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When Sharks’ Season Forked?



Credit: AP Photo/John Locher

LAS VEGAS — “Correlation does not imply causation.”

If you’ve followed hockey analytics over the last decade or so, you’ve probably heard the maxim.

If you haven’t, what it means is that because there’s a correlation between Event A and Event B, it doesn’t necessarily mean that Event A caused Event B.

Here’s a hockey example of that — this is from seven years ago, when I used to regularly write about the Los Angeles Kings: “20-14-5 without this Mystery Player is clearly better than 19-21-5 with. So I guess the 1992-93 Kings should’ve considered scratching Wayne Gretzky in the playoffs?”

That oldie comes to mind because the San Jose Sharks’ James Reimer, starting his 13th straight contest, exited the 3-1 loss to the Vegas Golden Knights with a lower-body injury after the first period.

Or, Reimer has been overworked, therefore he got hurt.

Even San Jose Sharks head coach Bob Boughner had to concede that Reimer’s injury could’ve come from fatigue.

“Possibly. All these guys looked really tired tonight, to be honest with you,” he said. “The big guys have all played a lot and no one’s played more than Reims.”

But also, possibly not.

There’s a lot going on physically, a lot of moving body parts, when a goaltender is trying to make a save.

In other words, there are a lot of ways that Reimer could’ve got hurt that have nothing to do with fatigue.

To already conclude otherwise is premature.

All this brings me back to Jan. 17, when Timo Meier set a San Jose Sharks’ franchise record with five goals against the Kings. The Sharks were 21-17-2, on pace for a 90-point campaign, which would’ve been a notable improvement over last year’s 72-point full-season pace, and probably put them right there for a wild card berth.

That might’ve been the high point of San Jose’s season.

Little did we know that the Sharks’ next game on Jan. 20 in Seattle would be Erik Karlsson’s last before left forearm surgery. Or that the next game after that on Jan. 22 versus Tampa Bay would be Adin Hill’s last before he was felled by a still-undisclosed lower-body injury.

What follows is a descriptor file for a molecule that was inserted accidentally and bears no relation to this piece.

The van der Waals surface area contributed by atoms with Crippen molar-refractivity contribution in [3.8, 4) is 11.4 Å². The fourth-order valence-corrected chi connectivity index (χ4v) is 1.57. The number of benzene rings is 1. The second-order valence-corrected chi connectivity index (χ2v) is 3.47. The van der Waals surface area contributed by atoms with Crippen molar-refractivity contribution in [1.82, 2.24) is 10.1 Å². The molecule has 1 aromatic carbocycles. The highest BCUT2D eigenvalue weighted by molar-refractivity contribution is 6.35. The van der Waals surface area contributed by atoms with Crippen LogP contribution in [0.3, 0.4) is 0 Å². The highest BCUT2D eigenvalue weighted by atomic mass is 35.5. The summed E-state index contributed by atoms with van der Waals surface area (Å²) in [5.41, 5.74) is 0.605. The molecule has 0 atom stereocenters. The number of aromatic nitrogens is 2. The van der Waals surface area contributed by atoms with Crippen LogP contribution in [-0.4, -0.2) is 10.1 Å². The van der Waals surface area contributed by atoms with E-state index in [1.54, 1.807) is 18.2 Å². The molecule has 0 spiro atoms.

“Our big guys played a ton of minutes this past week, last 10 days,” Boughner said. “And I could see the effects of that tonight.”

Now that’s the Sharks’ bench boss perhaps taking causation from correlation.

But it’s fair to wonder, especially after last night, where the San Jose Sharks’ path might have winded had Karlsson and Hill remained healthy.

Since Karlsson’s injury, 36-year-old Brent Burns has had to take on a tremendous load, averaging 27:48 a night. That leads the NHL in that period of time.

With Karlsson this season, Burns was playing about 25 minutes a night.

The obvious question: Why not give more responsibility to the other San Jose Sharks’ defenseman?

The obvious answer: Boughner and company aren’t sure that the other defensemen, be it Jake Middleton, Nicolas Meloche, Marc-Edouard Vlasic, Ryan Merkley, Jaycob Megna, or Radim Simek give them a better chance to win than Burns.

Since Hill’s injury, 33-year-old Reimer has had to take on a tremendous load, starting 13 straight.

The obvious question: Why not start Zachary Sawchenko?

The obvious answer: Boughner and goaltending coach Evgeni Nabokov aren’t sure that Sawchenko gives them a better chance to win than Reimer.

You never know, of course…except, you usually do know if as an organization, you’re watching each of these players day in and day out at practice, in the training room, or in minor league action.

NHL teams, of course, make their share of talent evaluation errors — but they’re also, I wager, probably right a lot more often than not. We spotlight the gross misjudgments — say Martin St. Louis — without acknowledging the scores of skaters and goalies that they’ve more or less pegged right.

So is there a Dan Boyle among the Sharks’ current crop of mostly-unproven blueliners? A Jordan Binnington in Zachary Sawchenko?

You never know…but probably not.

And we haven’t even talked about San Jose’s forward depth, which was shallow to begin with this season.

All this leads me to a correlation where I’m comfortable to declare causation.

The San Jose Sharks are 24-24-6 right now, their .500 Points % 22nd in the NHL. That’s not an awful record, but it’s a decidedly below-average one.

I would say that the San Jose Sharks’ overall depth is below-average — and guess what, that’s caused a below-average record.

With Hill and (especially) Karlsson healthy, maybe they’re closer to average — but on the other hand, any NHL team has to have the depth to weather injuries to even their best players. You’re not going to be 100 percent healthy as a team for 82 games. Look, for example, across T-Mobile Arena at the Vegas Golden Knights, who are still in the playoffs despite Jack Eichel, Mark Stone, Max Pacioretty, Alec Martinez, and Robin Lehner, among others, missing significant time.

Good teams find a way.

The other teams? They bemoan the loss of a defenseman, a goaltender.

Speaking of Karlsson and Hill — they’re both scheduled to participate fully in Thursday’s practice, with an eye toward returning on Saturday against Nashville.

It’s a cold comfort though, too little, too late, as the Sharks continue to spiral out of the playoff chase.

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